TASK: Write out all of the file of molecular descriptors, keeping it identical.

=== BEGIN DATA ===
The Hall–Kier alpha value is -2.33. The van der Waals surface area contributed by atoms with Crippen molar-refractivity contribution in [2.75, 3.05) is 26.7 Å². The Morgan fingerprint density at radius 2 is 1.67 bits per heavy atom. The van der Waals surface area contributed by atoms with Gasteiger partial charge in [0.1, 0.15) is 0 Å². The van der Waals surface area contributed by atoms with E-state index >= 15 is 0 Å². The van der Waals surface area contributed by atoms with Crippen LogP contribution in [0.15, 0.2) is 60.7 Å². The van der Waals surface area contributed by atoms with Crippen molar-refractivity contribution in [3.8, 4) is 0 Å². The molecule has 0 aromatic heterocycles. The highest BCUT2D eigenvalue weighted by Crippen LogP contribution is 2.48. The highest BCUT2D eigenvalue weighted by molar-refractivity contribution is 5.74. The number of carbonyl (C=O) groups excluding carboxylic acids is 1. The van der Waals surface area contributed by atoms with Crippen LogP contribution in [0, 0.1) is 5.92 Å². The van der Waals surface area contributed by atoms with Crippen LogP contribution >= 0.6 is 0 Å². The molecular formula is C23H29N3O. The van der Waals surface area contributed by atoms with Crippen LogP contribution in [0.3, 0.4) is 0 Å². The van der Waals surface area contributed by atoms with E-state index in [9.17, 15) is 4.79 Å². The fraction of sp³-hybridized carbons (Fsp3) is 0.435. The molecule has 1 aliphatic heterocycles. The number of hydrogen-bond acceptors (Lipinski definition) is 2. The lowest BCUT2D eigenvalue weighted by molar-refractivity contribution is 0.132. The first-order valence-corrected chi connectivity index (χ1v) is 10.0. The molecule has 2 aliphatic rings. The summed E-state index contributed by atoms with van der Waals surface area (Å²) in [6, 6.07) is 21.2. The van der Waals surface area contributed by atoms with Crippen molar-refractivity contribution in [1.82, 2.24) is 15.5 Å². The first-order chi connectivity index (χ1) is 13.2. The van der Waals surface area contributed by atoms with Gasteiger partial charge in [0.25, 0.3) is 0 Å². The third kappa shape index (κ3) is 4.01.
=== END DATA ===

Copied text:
The Hall–Kier alpha value is -2.33. The van der Waals surface area contributed by atoms with Crippen molar-refractivity contribution in [2.75, 3.05) is 26.7 Å². The Morgan fingerprint density at radius 2 is 1.67 bits per heavy atom. The van der Waals surface area contributed by atoms with Gasteiger partial charge in [0.1, 0.15) is 0 Å². The van der Waals surface area contributed by atoms with E-state index >= 15 is 0 Å². The van der Waals surface area contributed by atoms with Crippen LogP contribution in [0.15, 0.2) is 60.7 Å². The van der Waals surface area contributed by atoms with Crippen molar-refractivity contribution in [3.8, 4) is 0 Å². The molecule has 0 aromatic heterocycles. The highest BCUT2D eigenvalue weighted by Crippen LogP contribution is 2.48. The highest BCUT2D eigenvalue weighted by molar-refractivity contribution is 5.74. The number of carbonyl (C=O) groups excluding carboxylic acids is 1. The van der Waals surface area contributed by atoms with Crippen LogP contribution in [0, 0.1) is 5.92 Å². The van der Waals surface area contributed by atoms with Crippen LogP contribution >= 0.6 is 0 Å². The molecular formula is C23H29N3O. The van der Waals surface area contributed by atoms with Crippen LogP contribution in [0.3, 0.4) is 0 Å². The van der Waals surface area contributed by atoms with E-state index in [9.17, 15) is 4.79 Å². The fraction of sp³-hybridized carbons (Fsp3) is 0.435. The molecule has 1 aliphatic heterocycles. The number of hydrogen-bond acceptors (Lipinski definition) is 2. The lowest BCUT2D eigenvalue weighted by molar-refractivity contribution is 0.132. The first-order valence-corrected chi connectivity index (χ1v) is 10.0. The molecule has 2 aliphatic rings. The summed E-state index contributed by atoms with van der Waals surface area (Å²) in [6, 6.07) is 21.2. The van der Waals surface area contributed by atoms with Crippen molar-refractivity contribution in [1.82, 2.24) is 15.5 Å². The first-order chi connectivity index (χ1) is 13.2. The van der Waals surface area contributed by atoms with Gasteiger partial charge in [0.25, 0.3) is 0 Å². The third kappa shape index (κ3) is 4.01.